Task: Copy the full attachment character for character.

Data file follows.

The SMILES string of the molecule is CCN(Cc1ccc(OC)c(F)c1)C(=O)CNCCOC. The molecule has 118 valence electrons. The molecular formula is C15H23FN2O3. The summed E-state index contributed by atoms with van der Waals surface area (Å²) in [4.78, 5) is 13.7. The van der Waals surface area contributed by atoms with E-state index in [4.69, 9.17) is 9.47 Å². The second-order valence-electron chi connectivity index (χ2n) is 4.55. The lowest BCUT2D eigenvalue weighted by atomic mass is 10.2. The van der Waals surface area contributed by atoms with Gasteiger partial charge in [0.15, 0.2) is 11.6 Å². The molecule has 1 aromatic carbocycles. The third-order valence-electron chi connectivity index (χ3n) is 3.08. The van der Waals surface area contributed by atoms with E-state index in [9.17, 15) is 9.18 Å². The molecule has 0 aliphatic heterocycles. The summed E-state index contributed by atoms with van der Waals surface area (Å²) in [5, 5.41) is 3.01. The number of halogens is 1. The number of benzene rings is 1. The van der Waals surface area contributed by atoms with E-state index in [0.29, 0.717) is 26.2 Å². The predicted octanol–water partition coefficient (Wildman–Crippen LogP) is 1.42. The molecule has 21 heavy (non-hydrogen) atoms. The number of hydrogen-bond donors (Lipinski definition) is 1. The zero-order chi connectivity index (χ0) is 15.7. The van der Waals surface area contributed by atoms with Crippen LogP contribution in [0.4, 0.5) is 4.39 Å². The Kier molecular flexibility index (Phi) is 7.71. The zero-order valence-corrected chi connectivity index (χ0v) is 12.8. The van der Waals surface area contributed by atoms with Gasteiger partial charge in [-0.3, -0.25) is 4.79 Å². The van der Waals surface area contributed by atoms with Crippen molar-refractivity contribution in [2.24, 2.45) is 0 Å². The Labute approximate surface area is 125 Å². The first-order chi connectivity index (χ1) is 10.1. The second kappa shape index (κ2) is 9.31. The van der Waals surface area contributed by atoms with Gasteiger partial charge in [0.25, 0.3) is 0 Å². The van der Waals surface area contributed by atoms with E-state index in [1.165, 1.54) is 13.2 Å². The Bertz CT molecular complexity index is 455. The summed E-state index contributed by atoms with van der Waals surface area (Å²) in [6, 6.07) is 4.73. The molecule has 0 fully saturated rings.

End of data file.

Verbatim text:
The SMILES string of the molecule is CCN(Cc1ccc(OC)c(F)c1)C(=O)CNCCOC. The molecule has 118 valence electrons. The molecular formula is C15H23FN2O3. The summed E-state index contributed by atoms with van der Waals surface area (Å²) in [4.78, 5) is 13.7. The van der Waals surface area contributed by atoms with E-state index in [4.69, 9.17) is 9.47 Å². The second-order valence-electron chi connectivity index (χ2n) is 4.55. The lowest BCUT2D eigenvalue weighted by atomic mass is 10.2. The van der Waals surface area contributed by atoms with Gasteiger partial charge in [0.15, 0.2) is 11.6 Å². The molecule has 1 aromatic carbocycles. The third-order valence-electron chi connectivity index (χ3n) is 3.08. The van der Waals surface area contributed by atoms with E-state index in [9.17, 15) is 9.18 Å². The molecule has 0 aliphatic heterocycles. The summed E-state index contributed by atoms with van der Waals surface area (Å²) in [5, 5.41) is 3.01. The number of halogens is 1. The number of benzene rings is 1. The van der Waals surface area contributed by atoms with E-state index in [0.29, 0.717) is 26.2 Å². The predicted octanol–water partition coefficient (Wildman–Crippen LogP) is 1.42. The molecule has 21 heavy (non-hydrogen) atoms. The number of hydrogen-bond donors (Lipinski definition) is 1. The zero-order chi connectivity index (χ0) is 15.7. The van der Waals surface area contributed by atoms with Crippen LogP contribution in [0.4, 0.5) is 4.39 Å². The Kier molecular flexibility index (Phi) is 7.71. The zero-order valence-corrected chi connectivity index (χ0v) is 12.8. The van der Waals surface area contributed by atoms with Gasteiger partial charge in [-0.3, -0.25) is 4.79 Å². The van der Waals surface area contributed by atoms with Crippen molar-refractivity contribution in [2.24, 2.45) is 0 Å². The Labute approximate surface area is 125 Å². The first-order chi connectivity index (χ1) is 10.1. The second kappa shape index (κ2) is 9.31. The van der Waals surface area contributed by atoms with Gasteiger partial charge in [0.25, 0.3) is 0 Å². The van der Waals surface area contributed by atoms with E-state index in [1.165, 1.54) is 13.2 Å². The Bertz CT molecular complexity index is 455. The summed E-state index contributed by atoms with van der Waals surface area (Å²) in [6, 6.07) is 4.73. The molecule has 0 fully saturated rings.